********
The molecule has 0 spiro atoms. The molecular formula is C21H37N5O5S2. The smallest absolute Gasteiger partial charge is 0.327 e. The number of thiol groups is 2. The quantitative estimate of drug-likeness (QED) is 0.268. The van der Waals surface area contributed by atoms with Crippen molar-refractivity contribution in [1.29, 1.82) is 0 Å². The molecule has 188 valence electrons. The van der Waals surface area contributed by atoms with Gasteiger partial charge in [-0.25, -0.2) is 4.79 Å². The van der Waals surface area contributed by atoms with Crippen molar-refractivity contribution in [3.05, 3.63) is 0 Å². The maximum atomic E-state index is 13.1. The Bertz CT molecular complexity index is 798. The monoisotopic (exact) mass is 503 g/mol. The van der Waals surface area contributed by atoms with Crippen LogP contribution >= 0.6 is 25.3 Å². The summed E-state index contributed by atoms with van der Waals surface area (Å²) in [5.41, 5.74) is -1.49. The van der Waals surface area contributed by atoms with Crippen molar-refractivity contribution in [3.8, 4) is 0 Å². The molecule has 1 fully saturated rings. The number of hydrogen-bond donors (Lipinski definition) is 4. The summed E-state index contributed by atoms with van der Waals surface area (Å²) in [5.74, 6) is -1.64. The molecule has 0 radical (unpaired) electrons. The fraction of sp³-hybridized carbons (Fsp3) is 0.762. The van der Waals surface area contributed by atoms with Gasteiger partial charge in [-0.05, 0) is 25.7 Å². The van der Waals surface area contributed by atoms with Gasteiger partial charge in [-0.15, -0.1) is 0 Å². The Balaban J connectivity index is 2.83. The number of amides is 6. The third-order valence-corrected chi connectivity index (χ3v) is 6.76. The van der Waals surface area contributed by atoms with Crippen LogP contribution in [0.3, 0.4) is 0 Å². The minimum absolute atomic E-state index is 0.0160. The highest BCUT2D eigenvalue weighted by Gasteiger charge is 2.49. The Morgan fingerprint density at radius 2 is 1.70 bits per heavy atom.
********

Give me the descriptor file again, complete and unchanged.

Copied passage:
The molecule has 0 spiro atoms. The molecular formula is C21H37N5O5S2. The smallest absolute Gasteiger partial charge is 0.327 e. The number of thiol groups is 2. The quantitative estimate of drug-likeness (QED) is 0.268. The van der Waals surface area contributed by atoms with Crippen molar-refractivity contribution in [1.29, 1.82) is 0 Å². The molecule has 188 valence electrons. The van der Waals surface area contributed by atoms with Gasteiger partial charge in [-0.25, -0.2) is 4.79 Å². The van der Waals surface area contributed by atoms with Crippen molar-refractivity contribution in [3.05, 3.63) is 0 Å². The maximum atomic E-state index is 13.1. The Bertz CT molecular complexity index is 798. The monoisotopic (exact) mass is 503 g/mol. The van der Waals surface area contributed by atoms with Crippen LogP contribution >= 0.6 is 25.3 Å². The summed E-state index contributed by atoms with van der Waals surface area (Å²) in [5.41, 5.74) is -1.49. The van der Waals surface area contributed by atoms with Crippen molar-refractivity contribution in [3.8, 4) is 0 Å². The molecule has 1 fully saturated rings. The number of hydrogen-bond donors (Lipinski definition) is 4. The summed E-state index contributed by atoms with van der Waals surface area (Å²) in [5.74, 6) is -1.64. The molecule has 0 radical (unpaired) electrons. The fraction of sp³-hybridized carbons (Fsp3) is 0.762. The van der Waals surface area contributed by atoms with Gasteiger partial charge in [-0.05, 0) is 25.7 Å². The van der Waals surface area contributed by atoms with Gasteiger partial charge in [-0.15, -0.1) is 0 Å². The Balaban J connectivity index is 2.83. The number of amides is 6. The third-order valence-corrected chi connectivity index (χ3v) is 6.76. The van der Waals surface area contributed by atoms with Crippen LogP contribution in [0.3, 0.4) is 0 Å². The minimum absolute atomic E-state index is 0.0160. The highest BCUT2D eigenvalue weighted by Gasteiger charge is 2.49. The Morgan fingerprint density at radius 2 is 1.70 bits per heavy atom.